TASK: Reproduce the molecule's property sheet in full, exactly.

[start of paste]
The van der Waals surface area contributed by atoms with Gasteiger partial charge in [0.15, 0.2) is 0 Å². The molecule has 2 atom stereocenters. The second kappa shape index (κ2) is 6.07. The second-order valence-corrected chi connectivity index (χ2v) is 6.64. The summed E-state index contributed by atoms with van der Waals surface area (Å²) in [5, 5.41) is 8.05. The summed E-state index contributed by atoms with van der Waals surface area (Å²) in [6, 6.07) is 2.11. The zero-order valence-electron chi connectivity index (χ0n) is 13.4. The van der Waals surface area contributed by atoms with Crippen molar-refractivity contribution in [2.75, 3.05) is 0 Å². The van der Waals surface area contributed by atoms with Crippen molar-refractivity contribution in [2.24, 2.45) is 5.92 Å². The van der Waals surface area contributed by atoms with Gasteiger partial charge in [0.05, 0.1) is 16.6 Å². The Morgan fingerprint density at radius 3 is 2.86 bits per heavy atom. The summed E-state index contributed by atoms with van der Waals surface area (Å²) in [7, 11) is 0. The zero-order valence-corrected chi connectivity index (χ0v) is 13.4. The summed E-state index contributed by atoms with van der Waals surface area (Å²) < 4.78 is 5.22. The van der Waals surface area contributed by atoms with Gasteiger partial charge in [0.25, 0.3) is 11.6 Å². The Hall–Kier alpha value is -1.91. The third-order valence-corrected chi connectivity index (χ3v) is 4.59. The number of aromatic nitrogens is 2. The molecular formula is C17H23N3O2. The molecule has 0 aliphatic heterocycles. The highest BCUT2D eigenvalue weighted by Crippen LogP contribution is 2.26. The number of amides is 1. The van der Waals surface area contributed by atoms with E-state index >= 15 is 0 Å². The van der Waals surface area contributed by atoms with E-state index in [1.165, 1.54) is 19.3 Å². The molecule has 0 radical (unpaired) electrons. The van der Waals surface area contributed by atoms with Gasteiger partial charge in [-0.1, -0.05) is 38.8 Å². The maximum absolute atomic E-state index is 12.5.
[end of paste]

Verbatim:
The van der Waals surface area contributed by atoms with Gasteiger partial charge in [0.15, 0.2) is 0 Å². The molecule has 2 atom stereocenters. The second kappa shape index (κ2) is 6.07. The second-order valence-corrected chi connectivity index (χ2v) is 6.64. The summed E-state index contributed by atoms with van der Waals surface area (Å²) in [5, 5.41) is 8.05. The summed E-state index contributed by atoms with van der Waals surface area (Å²) in [6, 6.07) is 2.11. The zero-order valence-electron chi connectivity index (χ0n) is 13.4. The van der Waals surface area contributed by atoms with Crippen molar-refractivity contribution in [2.75, 3.05) is 0 Å². The van der Waals surface area contributed by atoms with Crippen molar-refractivity contribution in [2.24, 2.45) is 5.92 Å². The van der Waals surface area contributed by atoms with Gasteiger partial charge in [0.05, 0.1) is 16.6 Å². The Morgan fingerprint density at radius 3 is 2.86 bits per heavy atom. The summed E-state index contributed by atoms with van der Waals surface area (Å²) in [7, 11) is 0. The zero-order valence-corrected chi connectivity index (χ0v) is 13.4. The summed E-state index contributed by atoms with van der Waals surface area (Å²) < 4.78 is 5.22. The van der Waals surface area contributed by atoms with Gasteiger partial charge in [0.25, 0.3) is 11.6 Å². The Hall–Kier alpha value is -1.91. The third-order valence-corrected chi connectivity index (χ3v) is 4.59. The number of aromatic nitrogens is 2. The molecular formula is C17H23N3O2. The molecule has 0 aliphatic heterocycles. The highest BCUT2D eigenvalue weighted by Crippen LogP contribution is 2.26. The number of amides is 1. The van der Waals surface area contributed by atoms with E-state index >= 15 is 0 Å². The van der Waals surface area contributed by atoms with E-state index in [1.165, 1.54) is 19.3 Å². The molecule has 0 radical (unpaired) electrons. The van der Waals surface area contributed by atoms with Gasteiger partial charge in [-0.1, -0.05) is 38.8 Å². The maximum absolute atomic E-state index is 12.5.